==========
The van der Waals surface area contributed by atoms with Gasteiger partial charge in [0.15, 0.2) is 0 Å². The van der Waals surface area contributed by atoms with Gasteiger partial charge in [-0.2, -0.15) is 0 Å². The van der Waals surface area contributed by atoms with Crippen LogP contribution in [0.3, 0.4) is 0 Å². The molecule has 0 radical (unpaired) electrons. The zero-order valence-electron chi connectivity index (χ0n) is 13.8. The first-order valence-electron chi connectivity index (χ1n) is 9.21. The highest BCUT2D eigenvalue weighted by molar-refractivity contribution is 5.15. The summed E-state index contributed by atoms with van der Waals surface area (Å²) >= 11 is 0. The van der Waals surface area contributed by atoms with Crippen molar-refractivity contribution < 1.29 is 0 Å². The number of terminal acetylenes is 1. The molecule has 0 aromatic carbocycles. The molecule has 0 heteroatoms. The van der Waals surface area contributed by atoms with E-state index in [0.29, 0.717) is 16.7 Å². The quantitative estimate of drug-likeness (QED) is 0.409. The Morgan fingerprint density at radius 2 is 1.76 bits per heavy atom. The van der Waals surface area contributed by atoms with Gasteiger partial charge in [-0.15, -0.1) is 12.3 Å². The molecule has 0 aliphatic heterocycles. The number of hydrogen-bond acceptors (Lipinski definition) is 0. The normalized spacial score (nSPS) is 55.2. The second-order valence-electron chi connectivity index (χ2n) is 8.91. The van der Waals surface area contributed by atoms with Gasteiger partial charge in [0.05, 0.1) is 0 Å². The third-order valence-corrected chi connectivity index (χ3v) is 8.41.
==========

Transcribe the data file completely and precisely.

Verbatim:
The van der Waals surface area contributed by atoms with Gasteiger partial charge in [0.15, 0.2) is 0 Å². The van der Waals surface area contributed by atoms with Gasteiger partial charge in [-0.2, -0.15) is 0 Å². The van der Waals surface area contributed by atoms with Crippen LogP contribution in [0.3, 0.4) is 0 Å². The molecule has 0 radical (unpaired) electrons. The zero-order valence-electron chi connectivity index (χ0n) is 13.8. The first-order valence-electron chi connectivity index (χ1n) is 9.21. The highest BCUT2D eigenvalue weighted by molar-refractivity contribution is 5.15. The summed E-state index contributed by atoms with van der Waals surface area (Å²) >= 11 is 0. The van der Waals surface area contributed by atoms with Crippen molar-refractivity contribution < 1.29 is 0 Å². The number of terminal acetylenes is 1. The molecule has 0 aromatic carbocycles. The molecule has 0 heteroatoms. The van der Waals surface area contributed by atoms with E-state index in [0.29, 0.717) is 16.7 Å². The quantitative estimate of drug-likeness (QED) is 0.409. The Morgan fingerprint density at radius 2 is 1.76 bits per heavy atom. The van der Waals surface area contributed by atoms with Gasteiger partial charge in [-0.15, -0.1) is 12.3 Å². The molecule has 0 aliphatic heterocycles. The number of hydrogen-bond acceptors (Lipinski definition) is 0. The normalized spacial score (nSPS) is 55.2. The second-order valence-electron chi connectivity index (χ2n) is 8.91. The van der Waals surface area contributed by atoms with Gasteiger partial charge in [0.05, 0.1) is 0 Å². The third-order valence-corrected chi connectivity index (χ3v) is 8.41.